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Lesson Plans (1) A detailed description of the instruction for teaching one or more concepts or skills. Classroom Resources (1)


ALEX Lesson Plans  
   View Standards     Standard(s): [SS2010] ALA (4) 6 :
6 ) Describe cultural, economic, and political aspects of the lifestyles of early nineteenth-century farmers, plantation owners, slaves, and townspeople.

Examples: cultural—housing, education, religion, recreation

economic—transportation, means of support

political—inequity of legal codes

•  Describing major areas of agricultural production in Alabama, including the Black Belt and fertile river valleys
[ELA2015] (4) 12 :
12 ) Explain events, procedures, ideas, or concepts in a historical, scientific, or technical text, including what happened and why, based on specific information in the text. [RI.4.3]

[ELA2015] (4) 15 :
15 ) Compare and contrast a firsthand and secondhand account of the same event or topic; describe the differences in focus and the information provided. [RI.4.6]

Subject: English Language Arts (4), or Social Studies (4)
Title: You are Invited!
Description:

Students will analyze a primary document that details items purchased to celebrate the Marquis de Lafayette's tour of Alabama in April 1825. Students will create an invitation to the celebration, including the What, Where, When, Why, What to Bring, and R.S.V.P. Students will include details from the secondary source, as well as the primary document, to include on the invitation. The event will be explained utilizing the format of the invitation.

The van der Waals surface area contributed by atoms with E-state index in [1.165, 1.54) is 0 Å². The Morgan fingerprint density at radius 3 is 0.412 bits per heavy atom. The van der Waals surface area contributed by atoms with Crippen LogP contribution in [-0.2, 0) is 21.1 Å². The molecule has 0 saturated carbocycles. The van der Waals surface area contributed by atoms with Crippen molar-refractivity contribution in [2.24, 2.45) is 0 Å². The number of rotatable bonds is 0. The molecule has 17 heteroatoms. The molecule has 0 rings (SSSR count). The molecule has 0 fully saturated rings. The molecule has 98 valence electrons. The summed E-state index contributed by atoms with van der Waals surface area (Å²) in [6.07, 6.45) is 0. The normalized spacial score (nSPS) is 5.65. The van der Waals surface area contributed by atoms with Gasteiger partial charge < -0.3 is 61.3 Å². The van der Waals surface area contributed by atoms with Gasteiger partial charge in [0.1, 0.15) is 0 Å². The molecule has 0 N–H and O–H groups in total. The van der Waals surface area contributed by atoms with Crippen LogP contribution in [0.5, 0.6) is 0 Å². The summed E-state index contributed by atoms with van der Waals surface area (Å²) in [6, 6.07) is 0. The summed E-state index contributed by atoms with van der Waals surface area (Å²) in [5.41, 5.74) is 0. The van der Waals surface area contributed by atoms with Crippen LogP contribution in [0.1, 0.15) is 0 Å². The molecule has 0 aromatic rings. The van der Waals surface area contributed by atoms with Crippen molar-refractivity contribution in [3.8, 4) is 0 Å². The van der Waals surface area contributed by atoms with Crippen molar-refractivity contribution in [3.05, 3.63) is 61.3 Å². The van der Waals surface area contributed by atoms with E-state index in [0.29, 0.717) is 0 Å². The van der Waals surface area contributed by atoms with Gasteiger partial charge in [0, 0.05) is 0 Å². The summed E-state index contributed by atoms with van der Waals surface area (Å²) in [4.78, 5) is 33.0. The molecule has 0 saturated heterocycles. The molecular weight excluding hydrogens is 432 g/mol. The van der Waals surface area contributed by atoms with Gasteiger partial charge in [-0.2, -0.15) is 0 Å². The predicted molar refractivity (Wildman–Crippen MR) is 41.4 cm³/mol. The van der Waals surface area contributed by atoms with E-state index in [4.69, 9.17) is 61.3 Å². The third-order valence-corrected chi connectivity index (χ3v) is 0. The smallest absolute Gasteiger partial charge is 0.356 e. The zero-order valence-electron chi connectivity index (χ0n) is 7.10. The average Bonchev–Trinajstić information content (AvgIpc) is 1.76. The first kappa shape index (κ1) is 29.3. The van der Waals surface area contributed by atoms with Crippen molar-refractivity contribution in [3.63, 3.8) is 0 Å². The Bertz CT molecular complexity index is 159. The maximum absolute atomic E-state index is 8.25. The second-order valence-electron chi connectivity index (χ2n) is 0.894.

This lesson is part of the SSC3 A+ College Ready training.

This lesson was created in partnership with the Alabama Department of Archives and History.




ALEX Classroom Resources  
   View Standards     Standard(s): [ELA2015] (3) 3 :
3 ) Describe characters in a story (e.g., their traits, motivations, or feelings) and explain how their actions contribute to the sequence of events. [RL.3.3]

[ELA2015] (4) 11 :
11 ) Determine the main idea of a text and explain how it is supported by key details; summarize the text. [RI.4.2]

[ELA2015] (4) 12 :
12 ) Explain events, procedures, ideas, or concepts in a historical, scientific, or technical text, including what happened and why, based on specific information in the text. [RI.4.3]

[ELA2015] (4) 13 :
13 ) Determine the meaning of general academic and domain-specific words or phrases in a text relevant to a Grade 4 topic or subject area. [RI.4.4]

[ELA2015] (4) 15 :
15 ) Compare and contrast a firsthand and secondhand account of the same event or topic; describe the differences in focus and the information provided. [RI.4.6]

[ELA2015] (4) 17 :
17 ) Explain how an author uses reasons and evidence to support particular points in a text. [RI.4.8]

[ELA2015] (4) 19 :
19 ) By the end of year, read and comprehend informational texts, including history/social studies, science, and technical texts, in the Grades 4-5 text complexity band proficiently, with scaffolding as needed at the high end of the range. [RI.4.10]

[ELA2015] (5) 21 :
21 ) Read with sufficient accuracy and fluency to support comprehension. [RF.5.4]

a. Read on-level text with purpose and understanding. [RF.5.4a]

b. Read on-level prose and poetry orally with accuracy, appropriate rate, and expression on successive readings. [RF.5.4b]

c. Use context to confirm or self-correct word recognition and understanding, rereading as necessary. [RF.5.4c]

[ELA2015] (5) 23 :
23 ) Write informative or explanatory texts to examine a topic and convey ideas and information clearly. [W.5.2]